I wound up living in the same apartment complex where Jay Truax and John Mehler lived. They were married and had great kids. Jay and John were both so nice to me. A couple of times their wives fed me. John's drumming hero was Buddy Rich. He would practice his drum solos in the garage for hours at a time. John became the "house drummer" for the Maranatha groups, and played with Selah a lot. Jay and I played tennis.
As time went on, I got to know Tommy Coomes, too. Tommy asked me to play piano for the first Praise Album, and called on me for later Praise work, too. He named one of his kids "Erick" because he liked the name. Later, he, Fred Field and I did a tour of Germany together. Fred and I used to play tennis regularly - he was very competitive and a clever tactical player. Sometimes Chuck Smith would call us up and we'd play doubles.
When Fred left the group he was replaced by Bob Wall. Bob and I played music together informally. He was a great R&B-type singer, and liked to sing with a gospel piano sound. Chuck Girard turned out to be the only one I didn't get to know, only because our paths didn't seem to cross much.
Bob Wall left the band, and they were looking for another guitar player. Jay, I believe, read a magazine article about Phil Keaggy, who apparently stated that Love Song was one of his favorite bands. They got in contact, and Jay came over to our apartment one day with a reel-to-reel tape of Phil's album What a Day. Phil had played all the instruments. The guitar work was, of course, fabulous. The question everybody had was, will he fit in with Love Song? Eventually he came out and joined the group for a time - then they broke up and some of the guys formed Wing and a Prayer.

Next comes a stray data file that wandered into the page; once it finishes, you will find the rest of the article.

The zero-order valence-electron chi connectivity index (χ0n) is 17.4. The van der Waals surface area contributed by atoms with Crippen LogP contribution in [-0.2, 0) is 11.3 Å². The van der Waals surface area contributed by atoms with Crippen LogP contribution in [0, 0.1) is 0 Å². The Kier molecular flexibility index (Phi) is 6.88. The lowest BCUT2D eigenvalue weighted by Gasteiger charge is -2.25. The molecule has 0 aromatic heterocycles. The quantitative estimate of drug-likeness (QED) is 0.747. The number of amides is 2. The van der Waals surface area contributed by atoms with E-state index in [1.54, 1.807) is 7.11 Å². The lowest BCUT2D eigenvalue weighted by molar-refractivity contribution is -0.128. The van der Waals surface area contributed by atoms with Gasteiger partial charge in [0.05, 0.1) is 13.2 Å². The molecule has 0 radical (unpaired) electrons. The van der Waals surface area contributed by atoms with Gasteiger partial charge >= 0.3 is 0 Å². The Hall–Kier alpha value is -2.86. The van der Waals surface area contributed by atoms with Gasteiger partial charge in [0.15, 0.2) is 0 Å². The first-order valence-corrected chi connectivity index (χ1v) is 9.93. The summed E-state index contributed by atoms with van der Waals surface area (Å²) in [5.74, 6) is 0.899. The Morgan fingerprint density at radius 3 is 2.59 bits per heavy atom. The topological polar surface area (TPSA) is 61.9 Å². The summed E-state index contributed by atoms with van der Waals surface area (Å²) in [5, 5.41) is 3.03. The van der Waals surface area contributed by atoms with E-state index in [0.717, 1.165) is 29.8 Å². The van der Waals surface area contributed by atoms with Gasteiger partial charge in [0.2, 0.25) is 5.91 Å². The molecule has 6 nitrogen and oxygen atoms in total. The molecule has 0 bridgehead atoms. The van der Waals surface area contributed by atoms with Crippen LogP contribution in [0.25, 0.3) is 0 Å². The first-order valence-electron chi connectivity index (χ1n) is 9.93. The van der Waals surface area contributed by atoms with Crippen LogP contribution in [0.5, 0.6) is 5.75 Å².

All this is to say that, personally, these were great guys, warm and friendly, and I appreciated them. I have great memories of them. This isn't to suggest they they were all perfect. They had their flaws and quirks, just like me. The easiest situation would have been if one member was the leader, and everybody else just wanted to do what he was told. However, each member had pretty strong opinions - each guy was a leader in his own right - and sometimes their opinions clashed. Sometimes they argued and bickered (just like we did in my groups!). Tommy Coomes' "Let Us be One" came out of these experiences. In a way, you have to respect them even more than if they had lived an idyllic existence. They had to negotiate with each other, deal with differences, and come out of it together. I think it gave them a certain maturity.